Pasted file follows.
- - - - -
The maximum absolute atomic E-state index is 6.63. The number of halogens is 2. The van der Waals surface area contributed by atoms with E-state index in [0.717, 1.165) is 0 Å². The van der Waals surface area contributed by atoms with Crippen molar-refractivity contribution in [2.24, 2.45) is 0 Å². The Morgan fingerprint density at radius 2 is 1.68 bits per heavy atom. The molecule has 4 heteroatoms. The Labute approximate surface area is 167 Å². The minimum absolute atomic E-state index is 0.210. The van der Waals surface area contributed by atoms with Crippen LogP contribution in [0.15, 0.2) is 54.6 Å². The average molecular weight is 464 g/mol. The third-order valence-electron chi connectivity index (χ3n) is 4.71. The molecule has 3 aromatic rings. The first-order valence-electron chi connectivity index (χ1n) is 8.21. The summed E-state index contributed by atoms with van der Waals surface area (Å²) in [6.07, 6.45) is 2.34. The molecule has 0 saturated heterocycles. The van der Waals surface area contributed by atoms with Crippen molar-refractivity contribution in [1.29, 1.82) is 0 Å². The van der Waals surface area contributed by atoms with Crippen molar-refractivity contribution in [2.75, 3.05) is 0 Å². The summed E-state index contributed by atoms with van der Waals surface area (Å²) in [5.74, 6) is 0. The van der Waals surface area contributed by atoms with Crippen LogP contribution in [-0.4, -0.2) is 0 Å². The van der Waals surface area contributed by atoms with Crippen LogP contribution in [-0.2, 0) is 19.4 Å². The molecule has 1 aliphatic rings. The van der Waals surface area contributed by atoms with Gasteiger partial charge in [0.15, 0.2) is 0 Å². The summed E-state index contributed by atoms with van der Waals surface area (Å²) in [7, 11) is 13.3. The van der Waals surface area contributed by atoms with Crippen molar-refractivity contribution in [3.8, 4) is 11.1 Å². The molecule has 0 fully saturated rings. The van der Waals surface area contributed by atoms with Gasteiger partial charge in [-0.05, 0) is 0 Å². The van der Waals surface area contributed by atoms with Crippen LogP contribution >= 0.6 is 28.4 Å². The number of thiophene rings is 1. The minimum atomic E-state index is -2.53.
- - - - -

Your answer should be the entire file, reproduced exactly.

The maximum absolute atomic E-state index is 6.63. The number of halogens is 2. The van der Waals surface area contributed by atoms with E-state index in [0.717, 1.165) is 0 Å². The van der Waals surface area contributed by atoms with Crippen molar-refractivity contribution in [2.24, 2.45) is 0 Å². The Morgan fingerprint density at radius 2 is 1.68 bits per heavy atom. The molecule has 4 heteroatoms. The Labute approximate surface area is 167 Å². The minimum absolute atomic E-state index is 0.210. The van der Waals surface area contributed by atoms with Crippen LogP contribution in [0.15, 0.2) is 54.6 Å². The average molecular weight is 464 g/mol. The third-order valence-electron chi connectivity index (χ3n) is 4.71. The molecule has 3 aromatic rings. The first-order valence-electron chi connectivity index (χ1n) is 8.21. The summed E-state index contributed by atoms with van der Waals surface area (Å²) in [6.07, 6.45) is 2.34. The molecule has 0 saturated heterocycles. The van der Waals surface area contributed by atoms with Crippen molar-refractivity contribution in [1.29, 1.82) is 0 Å². The van der Waals surface area contributed by atoms with Crippen molar-refractivity contribution in [2.75, 3.05) is 0 Å². The summed E-state index contributed by atoms with van der Waals surface area (Å²) in [5.74, 6) is 0. The van der Waals surface area contributed by atoms with Crippen LogP contribution in [-0.4, -0.2) is 0 Å². The van der Waals surface area contributed by atoms with Crippen LogP contribution in [-0.2, 0) is 19.4 Å². The molecule has 1 aliphatic rings. The van der Waals surface area contributed by atoms with Gasteiger partial charge in [0.15, 0.2) is 0 Å². The summed E-state index contributed by atoms with van der Waals surface area (Å²) in [7, 11) is 13.3. The van der Waals surface area contributed by atoms with Crippen molar-refractivity contribution in [3.8, 4) is 11.1 Å². The molecule has 0 fully saturated rings. The van der Waals surface area contributed by atoms with Gasteiger partial charge in [-0.05, 0) is 0 Å². The van der Waals surface area contributed by atoms with Crippen LogP contribution >= 0.6 is 28.4 Å². The number of thiophene rings is 1. The minimum atomic E-state index is -2.53.